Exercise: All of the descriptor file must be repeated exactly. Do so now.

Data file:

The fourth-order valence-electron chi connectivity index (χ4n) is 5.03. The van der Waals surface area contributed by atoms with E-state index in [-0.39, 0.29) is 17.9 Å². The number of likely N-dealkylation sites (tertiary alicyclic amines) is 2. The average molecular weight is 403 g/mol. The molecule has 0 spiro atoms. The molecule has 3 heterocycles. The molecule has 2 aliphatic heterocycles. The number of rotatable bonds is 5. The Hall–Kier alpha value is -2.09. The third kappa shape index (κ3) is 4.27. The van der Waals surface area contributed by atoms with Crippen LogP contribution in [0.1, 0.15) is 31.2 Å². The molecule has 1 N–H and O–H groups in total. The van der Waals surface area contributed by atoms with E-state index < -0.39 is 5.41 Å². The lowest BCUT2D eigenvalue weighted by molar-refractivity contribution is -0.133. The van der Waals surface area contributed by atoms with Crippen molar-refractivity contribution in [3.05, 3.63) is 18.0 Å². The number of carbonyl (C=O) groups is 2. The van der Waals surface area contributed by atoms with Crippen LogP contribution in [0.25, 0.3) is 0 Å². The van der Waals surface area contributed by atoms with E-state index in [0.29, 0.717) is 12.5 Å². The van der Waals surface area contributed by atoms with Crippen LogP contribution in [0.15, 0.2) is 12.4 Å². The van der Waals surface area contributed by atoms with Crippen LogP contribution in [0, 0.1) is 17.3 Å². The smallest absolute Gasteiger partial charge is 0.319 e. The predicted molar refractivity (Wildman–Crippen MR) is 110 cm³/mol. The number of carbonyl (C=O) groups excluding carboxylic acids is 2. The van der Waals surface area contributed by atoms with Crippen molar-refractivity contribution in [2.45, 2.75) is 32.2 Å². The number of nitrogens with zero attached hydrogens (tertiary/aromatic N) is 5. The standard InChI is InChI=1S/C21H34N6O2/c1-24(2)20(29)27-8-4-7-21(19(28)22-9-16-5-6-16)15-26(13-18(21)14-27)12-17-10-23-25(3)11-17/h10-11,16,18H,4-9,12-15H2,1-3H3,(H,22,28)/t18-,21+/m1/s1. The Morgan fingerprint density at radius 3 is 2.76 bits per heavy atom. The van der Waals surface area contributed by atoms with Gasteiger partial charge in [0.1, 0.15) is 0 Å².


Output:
The fourth-order valence-electron chi connectivity index (χ4n) is 5.03. The van der Waals surface area contributed by atoms with E-state index in [-0.39, 0.29) is 17.9 Å². The number of likely N-dealkylation sites (tertiary alicyclic amines) is 2. The average molecular weight is 403 g/mol. The molecule has 0 spiro atoms. The molecule has 3 heterocycles. The molecule has 2 aliphatic heterocycles. The number of rotatable bonds is 5. The Hall–Kier alpha value is -2.09. The third kappa shape index (κ3) is 4.27. The van der Waals surface area contributed by atoms with Crippen LogP contribution in [0.1, 0.15) is 31.2 Å². The molecule has 1 N–H and O–H groups in total. The van der Waals surface area contributed by atoms with E-state index < -0.39 is 5.41 Å². The lowest BCUT2D eigenvalue weighted by molar-refractivity contribution is -0.133. The van der Waals surface area contributed by atoms with Crippen molar-refractivity contribution in [3.05, 3.63) is 18.0 Å². The number of carbonyl (C=O) groups is 2. The van der Waals surface area contributed by atoms with Crippen LogP contribution in [0.25, 0.3) is 0 Å². The van der Waals surface area contributed by atoms with E-state index in [0.29, 0.717) is 12.5 Å². The van der Waals surface area contributed by atoms with Crippen LogP contribution in [0.15, 0.2) is 12.4 Å². The van der Waals surface area contributed by atoms with Crippen LogP contribution in [0, 0.1) is 17.3 Å². The smallest absolute Gasteiger partial charge is 0.319 e. The predicted molar refractivity (Wildman–Crippen MR) is 110 cm³/mol. The number of carbonyl (C=O) groups excluding carboxylic acids is 2. The van der Waals surface area contributed by atoms with Crippen molar-refractivity contribution in [2.45, 2.75) is 32.2 Å². The number of nitrogens with zero attached hydrogens (tertiary/aromatic N) is 5. The standard InChI is InChI=1S/C21H34N6O2/c1-24(2)20(29)27-8-4-7-21(19(28)22-9-16-5-6-16)15-26(13-18(21)14-27)12-17-10-23-25(3)11-17/h10-11,16,18H,4-9,12-15H2,1-3H3,(H,22,28)/t18-,21+/m1/s1. The Morgan fingerprint density at radius 3 is 2.76 bits per heavy atom. The van der Waals surface area contributed by atoms with Gasteiger partial charge in [0.1, 0.15) is 0 Å².